I find eyetracking studies fascinating; the boost you can get in your conversion rate simply by moving things around is amazing. This new report by Pivot is important because it demonstrates the impact social media is having on advertising, and can help you think out of the box when it comes to promoting your brand on a social network. Brian’s analysis is pretty in-depth, and worth a read if you’re considering using Twitter, Facebook or another social advertising platform. ~ Melanie

The Pivot team set out to learn more about the state of social advertising and its opportunities by conducting an industry survey of 230 brand managers, executives, and marketing professionals. To download the full Pivot report, please click here. You can pick up Jakob Neilsen’s newest book on website usability here.

Is Social Advertising the Cure for Banner Blindness?

Digital advertising, such as banners and keyword buys, has long provided businesses with products to generate opportunities for clickthroughs, but these products are proving ineffective in social networks. In a phenomenon dubbed “banner blindness,” consumers are learning to ignore many forms of digital advertising in favor of the desired content within their area of focus. Usability guru Jakob Nielsen demonstrated through heat maps where our eyes are focused on a website screen. As you can see, consumer attention zeroes in on text and not the banners around it.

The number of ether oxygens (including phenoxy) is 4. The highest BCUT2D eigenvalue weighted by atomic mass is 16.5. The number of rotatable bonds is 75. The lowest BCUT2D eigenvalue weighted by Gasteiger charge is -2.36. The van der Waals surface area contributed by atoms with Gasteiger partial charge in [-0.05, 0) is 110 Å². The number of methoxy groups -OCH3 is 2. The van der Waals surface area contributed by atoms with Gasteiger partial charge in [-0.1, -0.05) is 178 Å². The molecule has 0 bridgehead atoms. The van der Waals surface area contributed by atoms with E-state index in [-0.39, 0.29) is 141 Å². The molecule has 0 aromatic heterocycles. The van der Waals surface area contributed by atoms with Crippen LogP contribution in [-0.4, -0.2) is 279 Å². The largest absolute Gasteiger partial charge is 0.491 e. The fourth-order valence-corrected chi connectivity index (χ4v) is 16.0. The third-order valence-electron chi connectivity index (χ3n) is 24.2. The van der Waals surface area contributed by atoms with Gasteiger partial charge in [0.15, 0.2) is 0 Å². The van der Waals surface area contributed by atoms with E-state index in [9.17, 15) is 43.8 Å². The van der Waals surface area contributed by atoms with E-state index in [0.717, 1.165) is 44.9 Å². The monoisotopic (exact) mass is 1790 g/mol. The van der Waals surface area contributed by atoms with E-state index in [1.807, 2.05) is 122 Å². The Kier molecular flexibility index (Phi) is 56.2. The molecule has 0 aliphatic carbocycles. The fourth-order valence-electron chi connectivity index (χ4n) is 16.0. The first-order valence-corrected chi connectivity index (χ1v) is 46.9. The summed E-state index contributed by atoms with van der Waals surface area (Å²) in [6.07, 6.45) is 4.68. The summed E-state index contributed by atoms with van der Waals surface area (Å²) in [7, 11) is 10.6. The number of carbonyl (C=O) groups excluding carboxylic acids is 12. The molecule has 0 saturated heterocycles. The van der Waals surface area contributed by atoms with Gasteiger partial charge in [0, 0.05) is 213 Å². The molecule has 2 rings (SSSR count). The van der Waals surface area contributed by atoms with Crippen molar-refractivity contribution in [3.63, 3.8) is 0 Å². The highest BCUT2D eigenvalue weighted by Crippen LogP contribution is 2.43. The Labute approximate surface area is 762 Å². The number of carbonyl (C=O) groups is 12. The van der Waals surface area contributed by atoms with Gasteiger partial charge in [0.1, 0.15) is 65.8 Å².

On the social web, banner blindness is even more prevalent. In social networks, content populates the social streams of consumer profiles. If we apply the heat map model to social streams, we can visualize how attention may mirror the behavior in traditional web sites. Advertising blindness is a real threat within social networks, but at the same time, represents a new opportunity to rethink paid media. Therefore, social networks are creating products and services to offer brands the ability to earn the attention of the consumers they hope to reach.

Read the entire post and see the rest of the cool pics, charts and graphs at Brian Solis.


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